VSAT has driven a fundamental shift in ship connectivity to lower operating costs and improve profitability
Key drivers in industry-wide VSAT adoption are improving business efficiency, modernising working practises, supporting the wellbeing of crew and attracting and retaining quality seafarers.
Satcom Global chief operating officer Alex Stewart thinks VSAT has led to a fundamental shift in ship connectivity and business interaction between vessels and shore.
VSAT has enabled a host of new applications and is helping shipping companies “work in a different way than they could before” to remain competitive and profitable.
“VSAT allows progress in more time-efficient practices and operations,” says Mr Stewart. “It is helping the maritime community view communications as a long-term investment rather than a one-off cost.”
He explains there is desire to exchange information in real-time, while implementing time and cost-efficient processes. “There is an ongoing shift to paperless business, contributing to greater profitability and sustainability for vessels,” says Mr Stewart.
There are demands for operational data exchange from charterers, logistics chains and regulatory bodies. “Shipping companies are committed to keeping up with advancements in technology to futureproof their vessels,” says Mr Stewart.
There are several operational benefits and enabled applications, including real-time business chat between shore and vessel and downloading content, such as training materials and large files.
“Having access to quality and reliable connectivity for business operations remains a primary requirement in the maritime industry,” says Mr Stewart. Part of that is introducing internet of things (IoT) on board ships.
“Having access to quality and reliable connectivity for business operations remains a primary requirement”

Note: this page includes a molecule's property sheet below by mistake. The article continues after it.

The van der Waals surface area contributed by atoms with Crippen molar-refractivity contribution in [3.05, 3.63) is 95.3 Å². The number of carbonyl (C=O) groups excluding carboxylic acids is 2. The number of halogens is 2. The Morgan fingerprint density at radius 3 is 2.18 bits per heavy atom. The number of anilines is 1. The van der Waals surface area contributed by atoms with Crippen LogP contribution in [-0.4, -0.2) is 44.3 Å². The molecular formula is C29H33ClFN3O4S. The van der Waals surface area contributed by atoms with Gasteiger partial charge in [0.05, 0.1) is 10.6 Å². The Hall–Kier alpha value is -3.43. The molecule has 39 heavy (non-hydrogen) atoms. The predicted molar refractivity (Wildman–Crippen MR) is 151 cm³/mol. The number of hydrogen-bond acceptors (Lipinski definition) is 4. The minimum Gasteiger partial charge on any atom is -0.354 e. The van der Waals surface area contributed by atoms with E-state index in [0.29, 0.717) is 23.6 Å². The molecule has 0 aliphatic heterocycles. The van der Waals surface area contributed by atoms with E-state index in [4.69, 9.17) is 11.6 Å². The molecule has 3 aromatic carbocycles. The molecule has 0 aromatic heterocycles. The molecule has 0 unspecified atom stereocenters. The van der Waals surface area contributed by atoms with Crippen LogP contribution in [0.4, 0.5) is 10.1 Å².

“We are seeing more data collection and monitoring, as well as real-time automatic transfer from ship to shore,” Mr Stewart explains. This is useful for identifying onboard issues and monitoring machinery.
Another VSAT application is “the ability to remotely access the vessel IT systems and network from shore,” says Mr Stewart, adding shipmanagers can carry out remote administration of vessels’ computers and software from shore.
“These are all cutting down on requirements for onboard visits for systems maintenance, upgrades and troubleshooting,” says Mr Stewart.
VSAT enables owners and managers to adopt electronic documentation including digital training, record keeping and regulatory compliance.
“We are seeing the benefits of access to video conferencing from sea coming into play”
“We are seeing the benefits of access to video conferencing from sea coming into play improving team management and business relationships,” says Mr Stewart. VSAT also improves ship-port interaction with improvements and efficiencies in docking and loading turnaround in port.
“As vessel operators throughout the maritime industry begin to implement new technology, we will likely see a more fundamental shift in order to remain competitive,” says Mr Stewart. “Not least with direct competitors who are embracing a move to digital technology and exploring potential benefits and efficiencies.”
There are drives to maximise real-time working practices in line with the rest of supply chains. “Vessel operators need to aim to be the best to work with, to create a truly competitive service and product for their customers, and to stay ahead of the rest of the industry,” says Mr Stewart.
To remain competitive, vessel owners increasingly need VSAT packages flexible enough to raise and decrease bandwidth and data allowances in parallel with operational requirements.
Inmarsat Maritime vice president for offshore energy Eric Griffin says this is especially the case for offshore support vessels (OSVs).
“It is important to be able to upscale and downscale bandwidth over the course of the contract period because every requirement is different, and customers have varied connectivity needs,” he explains.